Copenhagen Wheel by Senseable City Lab 13.12.10

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(image: Max Tomasinelli)

MIT Senseable City Lab’s wheel uses stored energy to electrify conventional bikes, and collects environmental data every time it’s taken out for a ride

It turns out the wheel did need reinventing after all. As designed by Senseable City Lab at MIT in Massachusetts, the Copenhagen Wheel both converts conventional bikes into electrical ones, and provides information about the cyclist's surroundings, such as pollution levels and road conditions.

"It started through a partnership with the city of Copenhagen," says Carlo Ratti, director of Senseable City Lab. "We were working with them towards the UN climate change summit in Copenhagen last year. The question was: how could pervasive computing make cities more sustainable? That's how we ended up looking at bikes."

The technology behind the Copenhagen Wheel is similar to the kinetic energy recovery system used in Formula One. Just as the heat created by hitting the brakes of a racing car can be captured and converted into a more useful kind of energy, the same principle can be applied to cycling. "When you brake, your kinetic energy is recuperated by an electric motor and then stored by batteries within the wheel, so that you can have it back when you need it," explains Ratti.

But there's more to the design than simply giving cyclists a bit of a boost when they're going uphill. Mounted sensors collate data on pollution levels, traffic congestion and road conditions, which can be sent automatically to the user's cell phone and used to plan future routes.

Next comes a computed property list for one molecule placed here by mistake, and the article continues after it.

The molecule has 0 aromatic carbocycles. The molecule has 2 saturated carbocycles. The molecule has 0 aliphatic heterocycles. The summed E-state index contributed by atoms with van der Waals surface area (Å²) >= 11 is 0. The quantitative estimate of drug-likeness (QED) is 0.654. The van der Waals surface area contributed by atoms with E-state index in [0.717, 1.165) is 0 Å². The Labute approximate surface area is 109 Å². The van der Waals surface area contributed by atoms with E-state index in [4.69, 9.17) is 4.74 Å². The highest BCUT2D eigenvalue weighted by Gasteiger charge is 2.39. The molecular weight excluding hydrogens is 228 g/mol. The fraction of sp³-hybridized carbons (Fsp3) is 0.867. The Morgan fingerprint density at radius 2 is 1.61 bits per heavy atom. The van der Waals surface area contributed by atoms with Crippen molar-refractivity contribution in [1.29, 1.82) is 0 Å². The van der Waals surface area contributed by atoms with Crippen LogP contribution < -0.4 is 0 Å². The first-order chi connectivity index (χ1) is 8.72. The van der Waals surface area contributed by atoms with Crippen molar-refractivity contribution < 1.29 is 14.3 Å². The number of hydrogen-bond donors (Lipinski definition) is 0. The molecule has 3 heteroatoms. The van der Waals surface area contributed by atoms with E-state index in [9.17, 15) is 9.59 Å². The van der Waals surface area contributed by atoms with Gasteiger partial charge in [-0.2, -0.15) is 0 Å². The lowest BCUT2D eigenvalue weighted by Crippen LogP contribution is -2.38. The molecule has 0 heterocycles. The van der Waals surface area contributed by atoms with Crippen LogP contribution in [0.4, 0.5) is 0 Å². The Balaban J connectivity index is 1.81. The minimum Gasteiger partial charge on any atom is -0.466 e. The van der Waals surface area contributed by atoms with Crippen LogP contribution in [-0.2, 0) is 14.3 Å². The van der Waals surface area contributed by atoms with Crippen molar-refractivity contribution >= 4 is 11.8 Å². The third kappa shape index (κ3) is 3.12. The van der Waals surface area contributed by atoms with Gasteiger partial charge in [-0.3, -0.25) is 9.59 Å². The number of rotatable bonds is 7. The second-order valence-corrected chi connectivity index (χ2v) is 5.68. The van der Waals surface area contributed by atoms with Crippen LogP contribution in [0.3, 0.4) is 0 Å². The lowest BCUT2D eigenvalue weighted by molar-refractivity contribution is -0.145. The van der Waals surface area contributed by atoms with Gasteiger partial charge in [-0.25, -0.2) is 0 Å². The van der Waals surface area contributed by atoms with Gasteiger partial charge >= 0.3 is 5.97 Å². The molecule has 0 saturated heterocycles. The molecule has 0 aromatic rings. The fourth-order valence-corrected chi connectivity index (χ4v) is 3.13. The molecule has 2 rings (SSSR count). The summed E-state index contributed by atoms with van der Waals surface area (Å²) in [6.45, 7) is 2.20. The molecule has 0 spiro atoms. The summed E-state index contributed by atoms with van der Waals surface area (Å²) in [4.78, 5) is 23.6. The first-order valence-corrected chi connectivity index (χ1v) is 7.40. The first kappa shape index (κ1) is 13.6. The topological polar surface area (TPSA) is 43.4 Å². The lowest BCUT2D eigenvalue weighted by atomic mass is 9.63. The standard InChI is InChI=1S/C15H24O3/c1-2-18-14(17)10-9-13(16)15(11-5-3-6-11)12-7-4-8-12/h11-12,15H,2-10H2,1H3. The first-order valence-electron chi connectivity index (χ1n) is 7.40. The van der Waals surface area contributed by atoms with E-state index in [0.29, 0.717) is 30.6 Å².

Assaf Biderman, associate director of Senseable City Lab, believes the wheel's capacity to map its environment will have considerable civic benefits. "As bikers collect and share air quality data, cycling becomes more than a clean mode of transport. It opens yet another door for citizens to participate in governance and the maintenance of public resources."

The Copenhagen Wheel clips in simply in place of a conventional back wheel, its mechanics nesting discreetly inside the hub. A stellate of loop-shaped spokes connects directly only to the wheel rim; unlike traditional designs, they simply press against the hub, and are held in place by grooves. The wheel will come in a variety of colours.

The Copenhagen Wheel is expected to enter production in 2011 and Senseable City Lab hopes that it will contribute to Copenhagen becoming carbon neutral by 2025.



Oliver Stratford

quotes story

The question was: how could pervasive computing make cities more sustainable? That's how we ended up looking at bikes

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credit Max Tomasinelli

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